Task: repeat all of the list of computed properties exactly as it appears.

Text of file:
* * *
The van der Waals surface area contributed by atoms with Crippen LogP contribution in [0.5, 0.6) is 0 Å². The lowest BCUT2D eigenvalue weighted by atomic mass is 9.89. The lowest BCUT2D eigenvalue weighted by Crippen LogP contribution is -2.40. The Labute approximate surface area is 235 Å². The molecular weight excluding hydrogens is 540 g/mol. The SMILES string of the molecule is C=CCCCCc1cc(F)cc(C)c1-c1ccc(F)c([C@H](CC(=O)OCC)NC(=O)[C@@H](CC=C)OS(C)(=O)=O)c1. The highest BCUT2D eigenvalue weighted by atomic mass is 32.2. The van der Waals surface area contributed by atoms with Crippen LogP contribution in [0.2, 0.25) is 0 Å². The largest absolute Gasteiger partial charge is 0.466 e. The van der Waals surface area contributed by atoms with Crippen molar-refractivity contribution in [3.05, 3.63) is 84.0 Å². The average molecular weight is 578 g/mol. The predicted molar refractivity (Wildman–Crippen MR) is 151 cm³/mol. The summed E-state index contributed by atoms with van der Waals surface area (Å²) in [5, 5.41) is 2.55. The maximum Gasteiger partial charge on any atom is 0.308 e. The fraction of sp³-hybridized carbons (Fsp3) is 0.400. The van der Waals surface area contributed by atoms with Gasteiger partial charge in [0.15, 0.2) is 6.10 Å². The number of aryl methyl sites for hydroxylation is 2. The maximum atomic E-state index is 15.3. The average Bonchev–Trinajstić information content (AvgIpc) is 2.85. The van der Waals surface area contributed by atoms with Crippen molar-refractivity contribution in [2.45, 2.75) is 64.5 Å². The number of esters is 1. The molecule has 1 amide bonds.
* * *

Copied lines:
The van der Waals surface area contributed by atoms with Crippen LogP contribution in [0.5, 0.6) is 0 Å². The lowest BCUT2D eigenvalue weighted by atomic mass is 9.89. The lowest BCUT2D eigenvalue weighted by Crippen LogP contribution is -2.40. The Labute approximate surface area is 235 Å². The molecular weight excluding hydrogens is 540 g/mol. The SMILES string of the molecule is C=CCCCCc1cc(F)cc(C)c1-c1ccc(F)c([C@H](CC(=O)OCC)NC(=O)[C@@H](CC=C)OS(C)(=O)=O)c1. The highest BCUT2D eigenvalue weighted by atomic mass is 32.2. The van der Waals surface area contributed by atoms with Crippen LogP contribution in [0.2, 0.25) is 0 Å². The largest absolute Gasteiger partial charge is 0.466 e. The van der Waals surface area contributed by atoms with Crippen molar-refractivity contribution in [3.05, 3.63) is 84.0 Å². The average molecular weight is 578 g/mol. The predicted molar refractivity (Wildman–Crippen MR) is 151 cm³/mol. The summed E-state index contributed by atoms with van der Waals surface area (Å²) in [5, 5.41) is 2.55. The maximum Gasteiger partial charge on any atom is 0.308 e. The fraction of sp³-hybridized carbons (Fsp3) is 0.400. The van der Waals surface area contributed by atoms with Gasteiger partial charge in [0.15, 0.2) is 6.10 Å². The number of aryl methyl sites for hydroxylation is 2. The maximum atomic E-state index is 15.3. The average Bonchev–Trinajstić information content (AvgIpc) is 2.85. The van der Waals surface area contributed by atoms with Crippen molar-refractivity contribution in [2.45, 2.75) is 64.5 Å². The number of esters is 1. The molecule has 1 amide bonds.